40th Anniversary of the Wilderness Act Celebrated in Austin and in Johnson City
Sep 03, 2004
Johnson City and Austin, TX -- Lyndon B. Johnson National Historical Park and Lyndon Baines Johnson Library and Museum have joined forces to commemorate the 40 th anniversary of the Wilderness Act. This milestone legislation was signed by President Lyndon B. Johnson on September 3, 1964 in the White House Rose Garden, simultaneous with the establishment of the Land and Water Conservation Fund Act. In his remarks, President Johnson stated that the Wilderness Bill "preserves for our posterity, for all time to come, nine million acres of this vast continent in their original and unchanging beauty and wonder."
The national historical park will feature a photography display and talk by Laurence Parent, the well known landscape photographer based in Wimberley, Texas, on Saturday September 18, 2004 at 1:30 p.m. in the park Visitor Center in Johnson City . Parent will speak about his travels through designated wilderness and other particularly scenic areas, armed with his photographic expertise and a desire to inspire people to protect our world's beautiful natural and historical heritage. It is particularly appropriate that Parent speak at Lyndon B. Johnson National Historical Park, since his father was a National Park Service ranger and Parent grew up in the national parks.
The library and museum has prepared a special exhibit to observe this anniversary that includes one of the pens President Johnson used to sign the Wilderness Act and a facsimile of the bill itself. By signing this bill into law, Johnson created the National Wilderness Preservation System. The intent of the Wilderness Act was to " secure for the American people of present and future generations the benefits of an enduring resource of wilderness." There are now more than 100 million acres protected in the National Wilderness System, including 662 separate areas. The smallest is Pelican Island, Florida, with just five acres. The largest, Wrangell-St. Elias National Park, contains more than nine million acres. Guadalupe Mountains National Park in West Texas, designated in 1978, is one of six wilderness areas in the state; the other five are administered by the U.S. Forest Service.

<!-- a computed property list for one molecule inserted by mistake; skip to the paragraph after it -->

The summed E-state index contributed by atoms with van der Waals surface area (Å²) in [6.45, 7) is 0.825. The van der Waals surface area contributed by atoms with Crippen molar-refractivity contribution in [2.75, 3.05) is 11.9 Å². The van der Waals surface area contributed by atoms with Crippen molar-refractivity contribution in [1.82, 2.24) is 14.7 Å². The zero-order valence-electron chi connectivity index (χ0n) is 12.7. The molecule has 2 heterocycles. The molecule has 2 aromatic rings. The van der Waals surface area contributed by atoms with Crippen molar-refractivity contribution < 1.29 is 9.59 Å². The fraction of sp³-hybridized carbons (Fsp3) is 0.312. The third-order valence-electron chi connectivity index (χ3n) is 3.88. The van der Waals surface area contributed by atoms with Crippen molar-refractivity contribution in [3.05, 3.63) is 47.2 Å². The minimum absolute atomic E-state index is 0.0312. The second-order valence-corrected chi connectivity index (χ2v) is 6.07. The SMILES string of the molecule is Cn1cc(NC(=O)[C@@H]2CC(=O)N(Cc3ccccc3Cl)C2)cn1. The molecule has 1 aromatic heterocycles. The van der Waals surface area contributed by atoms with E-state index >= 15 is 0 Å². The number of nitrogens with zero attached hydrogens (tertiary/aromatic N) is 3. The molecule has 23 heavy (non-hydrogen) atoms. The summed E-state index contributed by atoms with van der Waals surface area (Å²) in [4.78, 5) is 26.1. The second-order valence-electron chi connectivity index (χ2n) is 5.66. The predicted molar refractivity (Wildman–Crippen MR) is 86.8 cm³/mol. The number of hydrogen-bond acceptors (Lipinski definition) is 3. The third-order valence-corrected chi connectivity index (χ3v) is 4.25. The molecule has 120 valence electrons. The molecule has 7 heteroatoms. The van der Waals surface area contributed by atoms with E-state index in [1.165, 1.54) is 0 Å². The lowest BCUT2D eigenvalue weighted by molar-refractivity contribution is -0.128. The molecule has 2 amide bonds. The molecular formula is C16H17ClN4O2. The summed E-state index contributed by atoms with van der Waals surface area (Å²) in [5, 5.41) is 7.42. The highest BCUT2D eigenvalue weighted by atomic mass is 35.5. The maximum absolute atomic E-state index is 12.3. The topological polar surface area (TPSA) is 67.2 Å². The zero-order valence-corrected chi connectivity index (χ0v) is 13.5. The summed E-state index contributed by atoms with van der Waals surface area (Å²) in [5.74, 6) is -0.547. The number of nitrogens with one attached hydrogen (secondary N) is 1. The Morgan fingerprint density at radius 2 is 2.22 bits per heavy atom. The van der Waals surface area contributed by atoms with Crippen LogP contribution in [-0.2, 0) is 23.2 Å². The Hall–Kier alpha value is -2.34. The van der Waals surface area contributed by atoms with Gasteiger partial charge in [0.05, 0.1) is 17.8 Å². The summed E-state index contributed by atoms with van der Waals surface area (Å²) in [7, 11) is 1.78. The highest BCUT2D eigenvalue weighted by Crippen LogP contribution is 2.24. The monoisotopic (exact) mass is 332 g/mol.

Lyndon Baines Johnson Library and Museum is free of charge and open to the public seven days a week from 9:00 a.m. to 5:00 p.m. The Laurence Parent program at Lyndon B. Johnson National Historical Park is also free of charge and will coincide with National Public Lands Day, when entrance fees to national parks will be waived. In addition, the fee for the bus tour of the LBJ Ranch will be waived on that day.
To obtain additional information about the Laurence Parent display or program and/or for driving information to the park visitor center in Johnson City, call (830) 868-7128, extension 244, or visit www.nps.gov/lyjo.